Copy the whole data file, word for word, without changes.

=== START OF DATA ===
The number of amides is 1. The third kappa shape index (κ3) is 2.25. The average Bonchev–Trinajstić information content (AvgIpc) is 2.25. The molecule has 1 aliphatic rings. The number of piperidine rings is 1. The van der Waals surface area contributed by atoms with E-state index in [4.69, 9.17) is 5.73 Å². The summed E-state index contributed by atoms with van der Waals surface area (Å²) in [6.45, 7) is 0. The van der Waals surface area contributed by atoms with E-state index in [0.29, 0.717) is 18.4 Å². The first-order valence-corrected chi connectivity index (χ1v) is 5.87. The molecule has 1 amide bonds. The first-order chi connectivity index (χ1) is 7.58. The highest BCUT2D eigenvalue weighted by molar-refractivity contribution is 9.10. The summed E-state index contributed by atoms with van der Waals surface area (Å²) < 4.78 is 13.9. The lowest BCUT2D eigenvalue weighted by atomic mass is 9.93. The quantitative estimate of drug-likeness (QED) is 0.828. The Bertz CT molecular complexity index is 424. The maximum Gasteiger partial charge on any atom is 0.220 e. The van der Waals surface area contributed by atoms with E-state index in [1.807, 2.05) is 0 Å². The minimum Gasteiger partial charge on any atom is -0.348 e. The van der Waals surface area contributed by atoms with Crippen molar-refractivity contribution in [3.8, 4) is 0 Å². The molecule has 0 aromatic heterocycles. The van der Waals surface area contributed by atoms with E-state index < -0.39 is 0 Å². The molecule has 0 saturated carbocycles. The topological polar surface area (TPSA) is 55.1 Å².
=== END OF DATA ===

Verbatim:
The number of amides is 1. The third kappa shape index (κ3) is 2.25. The average Bonchev–Trinajstić information content (AvgIpc) is 2.25. The molecule has 1 aliphatic rings. The number of piperidine rings is 1. The van der Waals surface area contributed by atoms with E-state index in [4.69, 9.17) is 5.73 Å². The summed E-state index contributed by atoms with van der Waals surface area (Å²) in [6.45, 7) is 0. The van der Waals surface area contributed by atoms with E-state index in [0.29, 0.717) is 18.4 Å². The first-order valence-corrected chi connectivity index (χ1v) is 5.87. The molecule has 1 amide bonds. The first-order chi connectivity index (χ1) is 7.58. The highest BCUT2D eigenvalue weighted by molar-refractivity contribution is 9.10. The summed E-state index contributed by atoms with van der Waals surface area (Å²) < 4.78 is 13.9. The lowest BCUT2D eigenvalue weighted by atomic mass is 9.93. The quantitative estimate of drug-likeness (QED) is 0.828. The Bertz CT molecular complexity index is 424. The maximum Gasteiger partial charge on any atom is 0.220 e. The van der Waals surface area contributed by atoms with E-state index in [1.807, 2.05) is 0 Å². The minimum Gasteiger partial charge on any atom is -0.348 e. The van der Waals surface area contributed by atoms with Crippen molar-refractivity contribution in [3.8, 4) is 0 Å². The molecule has 0 aromatic heterocycles. The van der Waals surface area contributed by atoms with E-state index < -0.39 is 0 Å². The molecule has 0 saturated carbocycles. The topological polar surface area (TPSA) is 55.1 Å².